Venezuelan Spanish (Castellano Venezolano, Español Venezolano) is a dialect of the Spanish language spoken in Venezuela.
Spanish was introduced in Venezuela by the conquistadors. Most of them were from Galicia, Basque Country, Andalusia, and the Canary Islands. Perhaps the latter has been the most fundamental influence on modern Venezuelan Spanish, to the point that Canarian and Venezuelan accents may seem indistinguishable to other Spanish speakers. Italian and Portuguese immigrants from the late 19th and early 20th century have also had an influence on this dialect.
The Spaniards additionally brought African slaves. This is the origin of expressions such as chévere ("excellent"), which comes from Yoruba ché egberi. Other non-Romance words came from Native languages, such as guayoyo (a type of coffee) and caraota (common bean).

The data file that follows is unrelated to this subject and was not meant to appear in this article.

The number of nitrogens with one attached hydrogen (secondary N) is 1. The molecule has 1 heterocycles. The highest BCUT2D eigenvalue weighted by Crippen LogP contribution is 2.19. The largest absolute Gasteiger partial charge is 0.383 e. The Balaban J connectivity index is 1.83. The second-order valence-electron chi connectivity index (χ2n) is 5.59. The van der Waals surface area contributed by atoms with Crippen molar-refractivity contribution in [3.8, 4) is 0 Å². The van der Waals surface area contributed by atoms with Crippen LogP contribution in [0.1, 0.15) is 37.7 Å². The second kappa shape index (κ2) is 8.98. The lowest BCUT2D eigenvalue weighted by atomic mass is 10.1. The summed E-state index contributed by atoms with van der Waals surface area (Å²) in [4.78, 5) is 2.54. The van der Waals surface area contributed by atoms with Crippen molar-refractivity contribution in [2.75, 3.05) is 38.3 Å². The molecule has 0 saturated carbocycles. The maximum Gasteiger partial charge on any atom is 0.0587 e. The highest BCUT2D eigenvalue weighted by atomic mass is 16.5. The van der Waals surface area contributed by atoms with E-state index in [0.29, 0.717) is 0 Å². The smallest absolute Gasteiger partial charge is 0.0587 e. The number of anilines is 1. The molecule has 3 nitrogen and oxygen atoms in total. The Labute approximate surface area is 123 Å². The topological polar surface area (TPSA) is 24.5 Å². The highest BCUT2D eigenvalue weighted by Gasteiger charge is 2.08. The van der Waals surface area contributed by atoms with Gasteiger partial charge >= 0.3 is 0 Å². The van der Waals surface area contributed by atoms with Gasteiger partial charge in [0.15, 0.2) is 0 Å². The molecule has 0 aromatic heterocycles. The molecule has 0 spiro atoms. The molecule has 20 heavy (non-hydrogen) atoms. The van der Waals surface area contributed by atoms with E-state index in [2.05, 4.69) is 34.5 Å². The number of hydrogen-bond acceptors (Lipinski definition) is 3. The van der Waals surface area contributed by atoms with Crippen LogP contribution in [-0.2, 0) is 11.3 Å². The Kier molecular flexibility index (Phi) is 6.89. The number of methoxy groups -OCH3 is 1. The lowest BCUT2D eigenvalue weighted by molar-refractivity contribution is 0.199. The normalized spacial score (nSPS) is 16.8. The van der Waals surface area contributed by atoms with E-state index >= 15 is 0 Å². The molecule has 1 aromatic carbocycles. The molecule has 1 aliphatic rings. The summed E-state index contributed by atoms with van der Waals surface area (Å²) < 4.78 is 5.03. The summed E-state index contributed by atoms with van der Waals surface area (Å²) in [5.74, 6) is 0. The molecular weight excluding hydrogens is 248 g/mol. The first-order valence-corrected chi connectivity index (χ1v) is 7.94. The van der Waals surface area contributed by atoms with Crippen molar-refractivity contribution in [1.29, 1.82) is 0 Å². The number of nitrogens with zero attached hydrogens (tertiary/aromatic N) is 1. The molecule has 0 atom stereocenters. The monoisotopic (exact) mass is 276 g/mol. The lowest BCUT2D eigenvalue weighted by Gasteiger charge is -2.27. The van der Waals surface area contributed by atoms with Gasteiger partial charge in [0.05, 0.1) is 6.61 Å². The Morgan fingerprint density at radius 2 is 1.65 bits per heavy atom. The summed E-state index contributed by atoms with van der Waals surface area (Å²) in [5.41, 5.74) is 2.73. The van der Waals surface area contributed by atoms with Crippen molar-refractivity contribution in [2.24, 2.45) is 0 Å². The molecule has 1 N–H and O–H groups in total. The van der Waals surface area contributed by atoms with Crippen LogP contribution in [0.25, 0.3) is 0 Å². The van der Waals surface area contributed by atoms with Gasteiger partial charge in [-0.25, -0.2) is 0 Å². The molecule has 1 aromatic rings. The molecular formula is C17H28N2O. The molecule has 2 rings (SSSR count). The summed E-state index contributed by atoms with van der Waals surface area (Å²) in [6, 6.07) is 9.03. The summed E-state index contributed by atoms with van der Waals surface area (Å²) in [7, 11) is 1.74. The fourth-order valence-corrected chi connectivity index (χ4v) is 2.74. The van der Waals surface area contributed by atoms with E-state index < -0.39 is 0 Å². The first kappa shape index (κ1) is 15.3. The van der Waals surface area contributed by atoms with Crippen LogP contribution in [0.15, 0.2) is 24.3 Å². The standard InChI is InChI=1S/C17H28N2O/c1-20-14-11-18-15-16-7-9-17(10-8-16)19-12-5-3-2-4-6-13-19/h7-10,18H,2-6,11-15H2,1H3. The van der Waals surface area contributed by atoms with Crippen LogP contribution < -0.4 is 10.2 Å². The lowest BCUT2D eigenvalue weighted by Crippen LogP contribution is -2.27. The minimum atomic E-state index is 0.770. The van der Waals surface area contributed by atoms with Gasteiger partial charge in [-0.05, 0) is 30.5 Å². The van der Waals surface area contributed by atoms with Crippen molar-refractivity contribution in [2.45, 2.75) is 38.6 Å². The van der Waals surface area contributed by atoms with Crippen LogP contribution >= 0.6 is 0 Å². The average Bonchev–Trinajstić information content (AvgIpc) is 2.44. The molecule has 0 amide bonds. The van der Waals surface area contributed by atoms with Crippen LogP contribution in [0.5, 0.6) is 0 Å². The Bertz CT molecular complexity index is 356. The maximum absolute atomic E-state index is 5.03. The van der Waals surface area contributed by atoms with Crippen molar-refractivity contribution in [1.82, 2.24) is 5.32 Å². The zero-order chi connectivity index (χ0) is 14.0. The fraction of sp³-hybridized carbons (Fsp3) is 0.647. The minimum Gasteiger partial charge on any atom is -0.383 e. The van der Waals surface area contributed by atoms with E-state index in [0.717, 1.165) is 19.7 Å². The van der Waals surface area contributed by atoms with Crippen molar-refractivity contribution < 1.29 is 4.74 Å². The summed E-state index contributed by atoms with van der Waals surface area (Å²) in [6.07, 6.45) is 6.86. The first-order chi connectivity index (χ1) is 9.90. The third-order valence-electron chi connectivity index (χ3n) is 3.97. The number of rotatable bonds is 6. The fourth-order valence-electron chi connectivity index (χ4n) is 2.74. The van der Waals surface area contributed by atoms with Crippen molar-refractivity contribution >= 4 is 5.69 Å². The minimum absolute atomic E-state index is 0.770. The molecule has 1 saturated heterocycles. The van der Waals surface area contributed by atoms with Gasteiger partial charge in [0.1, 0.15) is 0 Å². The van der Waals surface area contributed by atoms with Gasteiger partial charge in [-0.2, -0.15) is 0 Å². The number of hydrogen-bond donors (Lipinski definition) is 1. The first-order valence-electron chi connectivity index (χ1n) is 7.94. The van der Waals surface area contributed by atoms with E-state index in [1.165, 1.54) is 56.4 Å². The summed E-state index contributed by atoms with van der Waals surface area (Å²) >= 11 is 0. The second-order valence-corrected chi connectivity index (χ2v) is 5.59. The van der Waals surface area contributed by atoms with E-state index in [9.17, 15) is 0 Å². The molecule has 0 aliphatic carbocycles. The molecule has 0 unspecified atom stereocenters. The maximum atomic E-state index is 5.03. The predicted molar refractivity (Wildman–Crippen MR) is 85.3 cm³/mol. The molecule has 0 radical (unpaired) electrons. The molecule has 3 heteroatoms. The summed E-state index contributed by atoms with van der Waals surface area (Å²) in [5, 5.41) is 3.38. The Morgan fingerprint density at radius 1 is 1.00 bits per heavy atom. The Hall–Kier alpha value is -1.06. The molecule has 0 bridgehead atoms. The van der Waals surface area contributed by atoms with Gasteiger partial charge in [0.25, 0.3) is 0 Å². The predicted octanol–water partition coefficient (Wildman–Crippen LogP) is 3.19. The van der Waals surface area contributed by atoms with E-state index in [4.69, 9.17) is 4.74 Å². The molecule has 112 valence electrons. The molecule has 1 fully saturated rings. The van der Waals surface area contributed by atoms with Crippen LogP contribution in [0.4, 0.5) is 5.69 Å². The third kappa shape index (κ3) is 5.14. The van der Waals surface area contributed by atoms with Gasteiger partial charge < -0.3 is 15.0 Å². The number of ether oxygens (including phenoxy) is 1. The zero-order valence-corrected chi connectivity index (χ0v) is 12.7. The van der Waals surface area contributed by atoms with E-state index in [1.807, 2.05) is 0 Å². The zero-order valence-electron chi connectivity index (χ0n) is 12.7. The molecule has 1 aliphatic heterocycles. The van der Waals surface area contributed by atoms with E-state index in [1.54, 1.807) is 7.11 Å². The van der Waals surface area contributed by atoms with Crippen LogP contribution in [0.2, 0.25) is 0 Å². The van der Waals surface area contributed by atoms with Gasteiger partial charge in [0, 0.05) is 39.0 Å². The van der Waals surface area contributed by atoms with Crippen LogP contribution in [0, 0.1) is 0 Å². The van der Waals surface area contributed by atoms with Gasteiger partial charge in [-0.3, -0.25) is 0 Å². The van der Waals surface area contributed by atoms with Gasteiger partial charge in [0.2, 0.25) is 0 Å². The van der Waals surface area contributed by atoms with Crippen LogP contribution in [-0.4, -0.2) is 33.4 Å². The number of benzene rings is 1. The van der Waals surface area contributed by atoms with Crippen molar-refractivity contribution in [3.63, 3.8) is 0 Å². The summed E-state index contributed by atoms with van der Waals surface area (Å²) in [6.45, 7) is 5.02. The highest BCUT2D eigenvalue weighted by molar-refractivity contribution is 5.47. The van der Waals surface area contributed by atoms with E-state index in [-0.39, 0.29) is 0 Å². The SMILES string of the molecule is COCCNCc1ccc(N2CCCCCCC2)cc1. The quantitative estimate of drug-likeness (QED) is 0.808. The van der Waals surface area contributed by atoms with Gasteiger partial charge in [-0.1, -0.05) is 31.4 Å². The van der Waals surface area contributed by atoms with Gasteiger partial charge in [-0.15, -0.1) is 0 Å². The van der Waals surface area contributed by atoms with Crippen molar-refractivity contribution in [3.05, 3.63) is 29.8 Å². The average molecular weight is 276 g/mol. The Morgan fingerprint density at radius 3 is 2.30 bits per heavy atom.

The Venezuelan (sometime) upper-class and middle class "snob" (or "sifrino" in colloquial Venezuelan Spanish) accent is often thought of as the "pretty-boy" or "boy band" accent of Spanish. This is hardly the case for the majority of spoken Venezuelan Spanish, widely ranging from its occasional formal form, to the more common—highly slang spiced—every day form, to the heavily "thug" or "thuggish" ("malandro" in Venezuelan Spanish) inflected manner, often found in the slums or "barrios" of the country.
Read more about Venezuelan Spanish: Dialectal Features, Regional Variations, Some Examples of Spanish Words Common in Venezuela, Including Some Native Venezuelanisms (slang)
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